27 Feb Direct Benefit Program for Veterans
“Homeless,” “homeless individual,” and “homeless person” refers to:
1. A person who does not have a normal and permanent area of residence.
2. A person who has a regular area of residence which is a managed public or private shelter, which only provides temporary living accommodations (including welfare hotels, transitional housing for the mentally challenged and congregate shelters), or an institution that will provide you with temporary residential services for people who need to be institutionalized, or a private or public resident not meant for or normal residential use or permanent accommodation for anyone.
The VA has numerous programs that aim to help homeless ex-soldiers directly. Some of these programs include the basics, such as providing food and shelter, plus permanent solutions, which offer rehab training and health services.
The coordinators at the VA concerned with homeless veterans offer outreach programs which assist in expediting the homeless ex-soldiers claims. The Homeless Eligibility Clarification Act allows eligible veterans who do not have a fixed address to get VA benefits checks from VA regional offices. There are also procedures at the VA which speed up the process of claiming benefits. The previous year, over 35,000 were assisted, and 4,000 had their claims expedited by the Veterans Benefits Administration.
VA’s HCHV (Health Care for Homeless Veterans) Program can be found at 133 sites, and has numerous health activities and programs that aim to help the homeless ex-soldiers.
JimPosted at 15:59h, 17 October
Served in the Air Force from 77 to 79. Never looked into VA benefits previously. Currently I’m 58 and have been homeless,living in my car. No drugs, alcohol or criminal background. Lost all my paperwork and submitted a claim 9/26/2017. Recently called in for status and told April 2018. This doesn’t feel like hope to me and I’m not sure where else to turn. Physically I’m falling apart and without medical/dental who knows what my condition will be by then.
AdamPosted at 18:09h, 17 October
Jim, please call the Veterans Crisis Line at 1-800-273-8255.
Valerie BellmanPosted at 04:18h, 20 September
My husband’s dad was in Hiroshema thee week after the bomb was dropped. You. Can see “static/white. Noise” in some of his photos. After returning home, he died of cancer at 51. The daughter conceived just after. His return from Japan died. At 37!from breast cancer. Are there. Benefits available fr the 3 surviving. Siblings ? Thank you.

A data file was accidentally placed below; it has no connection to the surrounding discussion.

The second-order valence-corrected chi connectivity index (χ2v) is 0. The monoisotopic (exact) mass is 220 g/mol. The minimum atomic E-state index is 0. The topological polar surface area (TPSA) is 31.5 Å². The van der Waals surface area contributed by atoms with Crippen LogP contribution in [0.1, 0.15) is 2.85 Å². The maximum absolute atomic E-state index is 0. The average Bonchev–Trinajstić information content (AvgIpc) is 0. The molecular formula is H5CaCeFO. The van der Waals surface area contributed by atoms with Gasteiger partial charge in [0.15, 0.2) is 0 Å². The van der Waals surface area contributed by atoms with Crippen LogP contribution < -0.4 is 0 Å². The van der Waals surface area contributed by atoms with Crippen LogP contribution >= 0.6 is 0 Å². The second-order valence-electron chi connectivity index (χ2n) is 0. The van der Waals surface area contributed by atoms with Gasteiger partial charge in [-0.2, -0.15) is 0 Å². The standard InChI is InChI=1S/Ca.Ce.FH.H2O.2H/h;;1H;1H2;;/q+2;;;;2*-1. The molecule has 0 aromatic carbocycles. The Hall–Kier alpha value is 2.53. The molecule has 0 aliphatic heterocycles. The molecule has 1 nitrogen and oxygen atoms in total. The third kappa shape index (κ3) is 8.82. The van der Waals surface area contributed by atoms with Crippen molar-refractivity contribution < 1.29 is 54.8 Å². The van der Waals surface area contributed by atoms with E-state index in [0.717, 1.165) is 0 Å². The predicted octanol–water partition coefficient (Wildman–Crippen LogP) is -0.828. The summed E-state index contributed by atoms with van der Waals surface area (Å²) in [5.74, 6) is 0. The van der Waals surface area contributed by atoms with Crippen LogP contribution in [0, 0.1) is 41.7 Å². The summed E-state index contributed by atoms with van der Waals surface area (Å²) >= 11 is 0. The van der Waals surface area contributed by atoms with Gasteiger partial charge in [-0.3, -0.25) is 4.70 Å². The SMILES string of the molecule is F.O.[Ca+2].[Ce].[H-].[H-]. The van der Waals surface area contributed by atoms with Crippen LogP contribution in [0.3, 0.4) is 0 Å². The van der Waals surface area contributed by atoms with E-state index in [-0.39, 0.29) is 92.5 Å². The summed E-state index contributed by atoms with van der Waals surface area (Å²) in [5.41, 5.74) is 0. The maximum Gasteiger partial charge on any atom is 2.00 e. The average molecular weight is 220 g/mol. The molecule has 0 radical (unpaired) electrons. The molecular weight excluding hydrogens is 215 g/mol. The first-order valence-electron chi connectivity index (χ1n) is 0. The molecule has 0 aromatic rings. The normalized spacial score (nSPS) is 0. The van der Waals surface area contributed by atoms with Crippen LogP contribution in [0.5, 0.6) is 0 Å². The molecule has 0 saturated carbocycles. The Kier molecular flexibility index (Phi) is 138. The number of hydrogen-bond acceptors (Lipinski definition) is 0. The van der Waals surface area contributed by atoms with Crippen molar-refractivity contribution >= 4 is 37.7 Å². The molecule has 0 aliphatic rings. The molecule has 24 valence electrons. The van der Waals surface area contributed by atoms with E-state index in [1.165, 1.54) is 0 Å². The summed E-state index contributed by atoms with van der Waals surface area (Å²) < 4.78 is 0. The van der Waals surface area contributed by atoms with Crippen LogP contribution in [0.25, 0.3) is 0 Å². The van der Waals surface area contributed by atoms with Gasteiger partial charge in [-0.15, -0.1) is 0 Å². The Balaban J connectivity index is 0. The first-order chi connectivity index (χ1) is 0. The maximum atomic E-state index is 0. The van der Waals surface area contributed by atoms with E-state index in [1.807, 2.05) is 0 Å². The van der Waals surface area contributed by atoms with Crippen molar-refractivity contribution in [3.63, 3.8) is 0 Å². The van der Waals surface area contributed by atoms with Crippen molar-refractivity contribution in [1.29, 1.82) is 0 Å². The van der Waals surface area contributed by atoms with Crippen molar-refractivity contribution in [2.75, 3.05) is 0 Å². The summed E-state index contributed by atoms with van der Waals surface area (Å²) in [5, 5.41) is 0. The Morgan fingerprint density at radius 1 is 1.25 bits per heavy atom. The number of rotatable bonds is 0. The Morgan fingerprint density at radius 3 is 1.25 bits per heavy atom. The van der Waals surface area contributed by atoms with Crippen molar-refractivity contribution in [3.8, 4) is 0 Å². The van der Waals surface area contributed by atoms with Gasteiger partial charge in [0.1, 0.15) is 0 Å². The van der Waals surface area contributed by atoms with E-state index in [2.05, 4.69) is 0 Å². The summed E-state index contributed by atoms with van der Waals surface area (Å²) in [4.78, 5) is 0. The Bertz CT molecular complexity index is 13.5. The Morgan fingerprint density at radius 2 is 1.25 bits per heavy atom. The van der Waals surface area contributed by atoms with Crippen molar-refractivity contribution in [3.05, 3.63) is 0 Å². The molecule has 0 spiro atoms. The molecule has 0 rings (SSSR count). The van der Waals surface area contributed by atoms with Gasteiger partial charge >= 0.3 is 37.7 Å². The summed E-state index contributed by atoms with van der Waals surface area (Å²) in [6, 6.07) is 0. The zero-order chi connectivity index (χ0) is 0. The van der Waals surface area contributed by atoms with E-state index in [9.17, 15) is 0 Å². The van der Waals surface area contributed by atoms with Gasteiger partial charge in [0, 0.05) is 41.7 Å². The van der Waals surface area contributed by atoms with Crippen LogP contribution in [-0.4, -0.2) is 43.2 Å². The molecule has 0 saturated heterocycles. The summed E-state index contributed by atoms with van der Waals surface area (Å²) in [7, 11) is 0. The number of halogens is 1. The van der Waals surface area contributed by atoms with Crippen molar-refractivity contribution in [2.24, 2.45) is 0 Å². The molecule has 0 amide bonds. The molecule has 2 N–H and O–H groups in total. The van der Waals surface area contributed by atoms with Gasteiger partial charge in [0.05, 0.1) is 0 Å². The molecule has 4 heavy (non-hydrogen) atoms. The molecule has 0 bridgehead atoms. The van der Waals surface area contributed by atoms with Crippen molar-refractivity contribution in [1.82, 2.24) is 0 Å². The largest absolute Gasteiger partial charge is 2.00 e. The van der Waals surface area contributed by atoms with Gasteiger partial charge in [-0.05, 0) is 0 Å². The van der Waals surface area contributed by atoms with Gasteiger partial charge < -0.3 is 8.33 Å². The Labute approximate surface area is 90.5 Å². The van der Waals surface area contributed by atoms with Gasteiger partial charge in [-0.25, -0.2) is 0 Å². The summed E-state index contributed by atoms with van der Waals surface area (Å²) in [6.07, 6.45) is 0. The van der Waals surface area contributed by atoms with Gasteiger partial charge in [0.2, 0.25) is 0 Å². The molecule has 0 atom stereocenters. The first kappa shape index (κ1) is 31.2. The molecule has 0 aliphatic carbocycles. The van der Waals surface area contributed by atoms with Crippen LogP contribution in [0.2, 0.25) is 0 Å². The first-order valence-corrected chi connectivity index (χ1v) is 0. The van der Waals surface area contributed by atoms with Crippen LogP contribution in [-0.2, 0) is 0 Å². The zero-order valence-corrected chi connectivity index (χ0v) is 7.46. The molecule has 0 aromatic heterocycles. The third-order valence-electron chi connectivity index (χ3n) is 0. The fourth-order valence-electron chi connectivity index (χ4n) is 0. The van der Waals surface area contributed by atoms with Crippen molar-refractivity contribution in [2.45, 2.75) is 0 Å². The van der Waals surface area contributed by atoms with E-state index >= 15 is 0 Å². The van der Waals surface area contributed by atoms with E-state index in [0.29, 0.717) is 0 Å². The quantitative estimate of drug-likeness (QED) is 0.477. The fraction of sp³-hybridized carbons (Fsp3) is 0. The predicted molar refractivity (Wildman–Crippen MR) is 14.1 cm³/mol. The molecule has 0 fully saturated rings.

VA.org EditorPosted at 20:50h, 21 September
You can find more information here: https://www.va.gov/opa/publications/benefits_book/benefits_chap13.asp
John Raymond O'BrienPosted at 20:44h, 28 July
I served in the Air Force from 1954-1958 on active duty. Reserves from 1958-1966. I have my DD214 # available. I am interested to know about my benefits for cremation and internment at Rosecrans in San Diego.
VA.org EditorPosted at 18:50h, 29 July
This cemetery is closed to new interments. The only interments that are being accepted are subsequent interments for veterans or eligible family members in an existing gravesite. Periodically however, burial space may become available due to disinterment from an existing gravesite or for other reasons. If burial space is available at the time of request, the cemetery will assign such gravesites or columbarium niches to other eligible Veterans or family members. Since there is no way to know in advance when a gravesite may become available, please contact the cemetery at the time of need to inquire whether space is available. You can find more information about Fort Rosecrans National Cemetery here: https://www.cem.va.gov/cems/nchp/ftrosecrans.asp